For many people living with a disability, finding and securing a long-term job can be almost impossible.  

Yet, even within this relatively small population of Americans (34 million), there are factors that could influence how and why some people with a disability are able to find a job over others. The authors of a recent study published in the Journal of Disability Policy Studies attempted to root out these factors, finding that there are certain subgroups that are able to better navigate the job market, despite their handicaps — including the happily married and better educated.

The researchers looked at three years worth of data (2009 to 2011) taken from the American Community Survey (ACS), an annual poll conducted by the U.S. Census Bureau that keeps tabs on populations no smaller than 20,000 people. They specifically keyed in on people between the ages of 25 to 64. And though the overall employment gap remained large, there were subtle differences found.

“Controlling for all other individual characteristics, we find the employment gap between individuals with and without disabilities is smaller among those in their 20s and 60s relative to the middle aged, Asians relative to Whites, Hispanics relative to non-Hispanics, married individuals, individuals with higher levels of educational attainment, and women,” the authors wrote.

While many of these factors could be considered immutable, the researchers were encouraged by the fact that educational status seemed to have the largest impact on job attainment.

“If the positive association between education and employment can be delineated, this would support educational policies and programs for people with disabilities," said study author Dr. John O’Neill, Director of Employment and Disability Research at the Kessler Foundation, in a statement.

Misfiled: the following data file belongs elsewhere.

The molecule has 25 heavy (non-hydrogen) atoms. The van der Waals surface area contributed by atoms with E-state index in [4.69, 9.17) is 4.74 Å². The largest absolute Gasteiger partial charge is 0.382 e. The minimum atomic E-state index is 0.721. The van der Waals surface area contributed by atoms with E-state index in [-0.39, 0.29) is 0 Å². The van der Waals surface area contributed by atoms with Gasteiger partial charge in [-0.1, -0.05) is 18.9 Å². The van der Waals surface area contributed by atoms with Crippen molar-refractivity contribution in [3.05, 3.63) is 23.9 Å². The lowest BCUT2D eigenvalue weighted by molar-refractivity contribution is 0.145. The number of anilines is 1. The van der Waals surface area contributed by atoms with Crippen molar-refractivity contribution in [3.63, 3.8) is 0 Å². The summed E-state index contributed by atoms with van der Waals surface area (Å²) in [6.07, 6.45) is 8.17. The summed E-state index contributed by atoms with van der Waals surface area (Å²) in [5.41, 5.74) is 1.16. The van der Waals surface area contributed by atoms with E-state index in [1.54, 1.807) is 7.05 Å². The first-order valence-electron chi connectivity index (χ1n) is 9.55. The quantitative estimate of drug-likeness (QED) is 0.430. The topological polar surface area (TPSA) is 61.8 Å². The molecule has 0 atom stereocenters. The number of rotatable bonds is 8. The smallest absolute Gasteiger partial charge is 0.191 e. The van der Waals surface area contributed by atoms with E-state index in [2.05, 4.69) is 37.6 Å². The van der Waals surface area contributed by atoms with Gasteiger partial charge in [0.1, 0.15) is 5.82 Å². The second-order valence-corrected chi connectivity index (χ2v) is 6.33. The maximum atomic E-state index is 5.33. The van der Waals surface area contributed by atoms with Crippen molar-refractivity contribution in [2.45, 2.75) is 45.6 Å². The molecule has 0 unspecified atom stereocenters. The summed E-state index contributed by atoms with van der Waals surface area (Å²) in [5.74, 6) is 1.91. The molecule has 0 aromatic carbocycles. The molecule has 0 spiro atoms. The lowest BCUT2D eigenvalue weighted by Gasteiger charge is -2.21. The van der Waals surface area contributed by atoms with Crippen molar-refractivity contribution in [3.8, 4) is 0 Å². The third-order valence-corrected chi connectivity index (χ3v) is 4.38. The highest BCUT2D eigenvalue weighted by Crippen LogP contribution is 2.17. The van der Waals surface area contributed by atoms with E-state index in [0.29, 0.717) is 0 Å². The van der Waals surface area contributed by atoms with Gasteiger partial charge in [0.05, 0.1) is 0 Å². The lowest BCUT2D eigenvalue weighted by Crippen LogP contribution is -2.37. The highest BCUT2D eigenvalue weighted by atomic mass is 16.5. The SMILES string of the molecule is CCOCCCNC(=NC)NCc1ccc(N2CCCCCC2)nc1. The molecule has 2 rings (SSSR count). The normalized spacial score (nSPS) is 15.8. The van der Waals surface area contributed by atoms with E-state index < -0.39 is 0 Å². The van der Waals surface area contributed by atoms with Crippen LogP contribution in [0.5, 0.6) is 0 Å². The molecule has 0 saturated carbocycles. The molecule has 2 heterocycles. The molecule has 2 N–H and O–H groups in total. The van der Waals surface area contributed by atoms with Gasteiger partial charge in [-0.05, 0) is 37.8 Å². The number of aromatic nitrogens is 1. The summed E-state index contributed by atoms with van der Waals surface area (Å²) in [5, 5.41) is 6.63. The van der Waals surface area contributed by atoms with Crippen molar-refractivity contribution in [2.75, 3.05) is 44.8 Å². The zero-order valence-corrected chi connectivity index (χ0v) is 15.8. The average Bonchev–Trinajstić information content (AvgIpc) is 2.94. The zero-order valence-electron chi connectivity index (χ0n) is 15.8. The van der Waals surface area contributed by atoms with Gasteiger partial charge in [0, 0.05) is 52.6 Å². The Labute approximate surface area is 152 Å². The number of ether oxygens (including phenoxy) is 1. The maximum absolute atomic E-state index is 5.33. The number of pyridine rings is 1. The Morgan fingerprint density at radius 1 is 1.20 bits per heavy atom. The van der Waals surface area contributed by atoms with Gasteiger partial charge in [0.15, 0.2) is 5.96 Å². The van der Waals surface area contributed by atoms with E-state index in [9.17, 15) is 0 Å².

According to the same ACS data utilized by the study authors, only about 22 percent of people with a disability over the age of 16 are currently employed, compared to about 65 percent of those with no disability.

Over 25 percent of people living with a disability fail to graduate high school by the time they turn 25, compared to 11 percent of the non-disabled, and while the rates of some college experience are similar (25 percent to 29 percent), they are much less likely to graduate with a Bachelor’s degree or higher (13.5 percent to 31.5 percent). Subsequently, even when they have a sustainable income, people with disability earn much less and rarely make more than $75,000 a year (7 percent to 14 percent).   

This current study indicates that shrinking these gaps will take more than a one-size-fits-all approach from policy makers and professionals.

“Overall, results suggest that policies and practices designed to improve employment outcomes among people with disabilities should consider how individual characteristics interact with disability as challenges to or facilitators of employment success,” the authors concluded.

Source: Sevak P, Houtenville A, Brucker D, et al. Individual Characteristics and the Disability Employment Gap. Journal of Disability Policy Studies. 2015.